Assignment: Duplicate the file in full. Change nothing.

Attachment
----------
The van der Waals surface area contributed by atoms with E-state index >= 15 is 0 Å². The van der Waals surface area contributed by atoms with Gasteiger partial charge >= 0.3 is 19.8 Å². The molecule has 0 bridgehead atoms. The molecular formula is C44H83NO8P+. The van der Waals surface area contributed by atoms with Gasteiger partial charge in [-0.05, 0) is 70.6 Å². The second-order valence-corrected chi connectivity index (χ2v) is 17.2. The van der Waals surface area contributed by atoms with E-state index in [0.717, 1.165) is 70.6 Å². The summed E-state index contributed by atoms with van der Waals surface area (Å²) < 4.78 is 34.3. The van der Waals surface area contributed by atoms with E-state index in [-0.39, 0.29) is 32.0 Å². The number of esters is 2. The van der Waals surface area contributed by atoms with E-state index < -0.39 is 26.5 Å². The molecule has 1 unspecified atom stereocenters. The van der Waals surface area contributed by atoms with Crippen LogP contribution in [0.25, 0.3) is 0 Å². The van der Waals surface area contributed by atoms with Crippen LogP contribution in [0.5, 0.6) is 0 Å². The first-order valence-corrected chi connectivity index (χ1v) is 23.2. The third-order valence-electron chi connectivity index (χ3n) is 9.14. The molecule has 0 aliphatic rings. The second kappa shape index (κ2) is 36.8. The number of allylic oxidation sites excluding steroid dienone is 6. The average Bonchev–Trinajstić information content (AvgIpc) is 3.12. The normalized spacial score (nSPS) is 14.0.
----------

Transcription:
The van der Waals surface area contributed by atoms with E-state index >= 15 is 0 Å². The van der Waals surface area contributed by atoms with Gasteiger partial charge >= 0.3 is 19.8 Å². The molecule has 0 bridgehead atoms. The molecular formula is C44H83NO8P+. The van der Waals surface area contributed by atoms with Gasteiger partial charge in [-0.05, 0) is 70.6 Å². The second-order valence-corrected chi connectivity index (χ2v) is 17.2. The van der Waals surface area contributed by atoms with E-state index in [0.717, 1.165) is 70.6 Å². The summed E-state index contributed by atoms with van der Waals surface area (Å²) < 4.78 is 34.3. The van der Waals surface area contributed by atoms with E-state index in [-0.39, 0.29) is 32.0 Å². The number of esters is 2. The van der Waals surface area contributed by atoms with E-state index < -0.39 is 26.5 Å². The molecule has 1 unspecified atom stereocenters. The van der Waals surface area contributed by atoms with Crippen LogP contribution in [0.25, 0.3) is 0 Å². The van der Waals surface area contributed by atoms with Crippen LogP contribution in [0.5, 0.6) is 0 Å². The first-order valence-corrected chi connectivity index (χ1v) is 23.2. The third-order valence-electron chi connectivity index (χ3n) is 9.14. The molecule has 0 aliphatic rings. The second kappa shape index (κ2) is 36.8. The number of allylic oxidation sites excluding steroid dienone is 6. The average Bonchev–Trinajstić information content (AvgIpc) is 3.12. The normalized spacial score (nSPS) is 14.0.